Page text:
• The court satisfaction as to the truth of the statement made in the petition.
  • No legal grounds exist for refusing the petition.

B. Judicial Separation (section 10) – the decree of judicial separation permits the parties to live apart from each other for some period of time but it does not put an end to the marriage, the legal relationship between the couple exists and they cannot remarry. The purpose is to enable the spouses to reconsider their relationship and try to resolve the issues in their marriage. The grounds to apply for judicial separation are the same as for divorce (section 13).

In the case of Narasimha Reddy v Basamma[2], it was held that when parties are not judicially separate neither spouse can contract another marriage. A marriage after a separation decree and before divorce was held to amount bigamy.

C. Nullity of Marriage [Void and Voidable Marriages]:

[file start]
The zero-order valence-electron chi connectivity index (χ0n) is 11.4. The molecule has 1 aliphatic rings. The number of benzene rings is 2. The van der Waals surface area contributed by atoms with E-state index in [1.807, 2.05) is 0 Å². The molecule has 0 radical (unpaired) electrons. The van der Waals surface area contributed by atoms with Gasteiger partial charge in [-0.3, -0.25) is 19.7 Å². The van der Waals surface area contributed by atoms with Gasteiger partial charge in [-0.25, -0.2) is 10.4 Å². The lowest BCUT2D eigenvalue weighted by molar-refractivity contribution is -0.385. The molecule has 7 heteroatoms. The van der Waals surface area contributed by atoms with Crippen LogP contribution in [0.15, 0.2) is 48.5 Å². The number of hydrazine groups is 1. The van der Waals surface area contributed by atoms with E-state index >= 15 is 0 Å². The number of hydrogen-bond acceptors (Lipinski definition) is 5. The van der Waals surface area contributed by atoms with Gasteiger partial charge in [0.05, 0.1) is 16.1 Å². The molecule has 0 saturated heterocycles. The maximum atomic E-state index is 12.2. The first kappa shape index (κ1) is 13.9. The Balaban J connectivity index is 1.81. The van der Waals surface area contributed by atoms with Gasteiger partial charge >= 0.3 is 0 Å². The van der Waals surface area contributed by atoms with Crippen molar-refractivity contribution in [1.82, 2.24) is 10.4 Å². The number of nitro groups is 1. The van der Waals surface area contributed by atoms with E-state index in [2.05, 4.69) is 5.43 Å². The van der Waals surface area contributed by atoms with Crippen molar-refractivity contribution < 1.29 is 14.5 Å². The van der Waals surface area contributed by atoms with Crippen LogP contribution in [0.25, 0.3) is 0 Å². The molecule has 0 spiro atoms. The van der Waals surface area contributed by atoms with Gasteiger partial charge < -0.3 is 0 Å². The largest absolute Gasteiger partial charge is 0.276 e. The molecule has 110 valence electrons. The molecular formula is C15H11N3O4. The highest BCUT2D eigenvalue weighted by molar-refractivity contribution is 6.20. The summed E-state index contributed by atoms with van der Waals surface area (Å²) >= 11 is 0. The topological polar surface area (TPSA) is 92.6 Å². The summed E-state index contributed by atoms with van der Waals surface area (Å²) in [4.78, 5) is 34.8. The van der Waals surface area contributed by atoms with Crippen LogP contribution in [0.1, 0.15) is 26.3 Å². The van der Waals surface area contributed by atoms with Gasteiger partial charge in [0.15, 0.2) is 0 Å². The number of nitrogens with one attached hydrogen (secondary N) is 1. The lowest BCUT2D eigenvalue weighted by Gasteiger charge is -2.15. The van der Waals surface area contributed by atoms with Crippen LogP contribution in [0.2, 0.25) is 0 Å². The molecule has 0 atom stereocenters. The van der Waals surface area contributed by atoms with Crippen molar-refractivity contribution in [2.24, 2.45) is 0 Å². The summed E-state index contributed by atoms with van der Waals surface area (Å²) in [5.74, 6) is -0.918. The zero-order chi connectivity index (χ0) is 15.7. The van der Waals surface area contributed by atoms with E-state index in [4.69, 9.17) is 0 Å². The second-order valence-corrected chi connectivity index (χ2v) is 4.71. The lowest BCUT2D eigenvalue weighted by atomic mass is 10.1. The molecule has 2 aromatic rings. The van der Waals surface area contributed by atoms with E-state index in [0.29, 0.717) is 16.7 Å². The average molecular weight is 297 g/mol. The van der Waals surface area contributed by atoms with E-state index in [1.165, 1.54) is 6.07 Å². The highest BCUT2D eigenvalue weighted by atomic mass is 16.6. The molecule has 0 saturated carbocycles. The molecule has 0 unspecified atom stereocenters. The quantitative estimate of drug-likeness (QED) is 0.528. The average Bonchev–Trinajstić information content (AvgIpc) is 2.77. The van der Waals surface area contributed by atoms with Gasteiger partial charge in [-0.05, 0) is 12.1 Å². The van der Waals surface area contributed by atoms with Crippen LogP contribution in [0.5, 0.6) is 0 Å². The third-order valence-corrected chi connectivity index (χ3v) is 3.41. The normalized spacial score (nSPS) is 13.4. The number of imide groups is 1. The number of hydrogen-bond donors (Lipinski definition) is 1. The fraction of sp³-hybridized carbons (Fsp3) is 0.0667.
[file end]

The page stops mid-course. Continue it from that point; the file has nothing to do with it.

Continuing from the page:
Void Marriage –Void marriages have no legal status. It is void ab initio and may be declared nullity at the instance of either party. Section 11 of HMA, 1955 specifies when a marriage will be declared as void. If a marriage is solemnized in contravention of following conditions than it is void:-

  • Either party has a spouse living at the time of the marriage.
  • Parties are within the degrees of prohibited relationship.
  • Parties are sapindas to each other.

Voidable Marriages – Section 12 of HMA, 1955 defines when a marriage is considered as voidable marriage. When:

  • If one of the spouses is impotent.
  • If one of the spouses is mentally unfit.
  • If consent was not free. It was taken due to fraud or misrepresentation.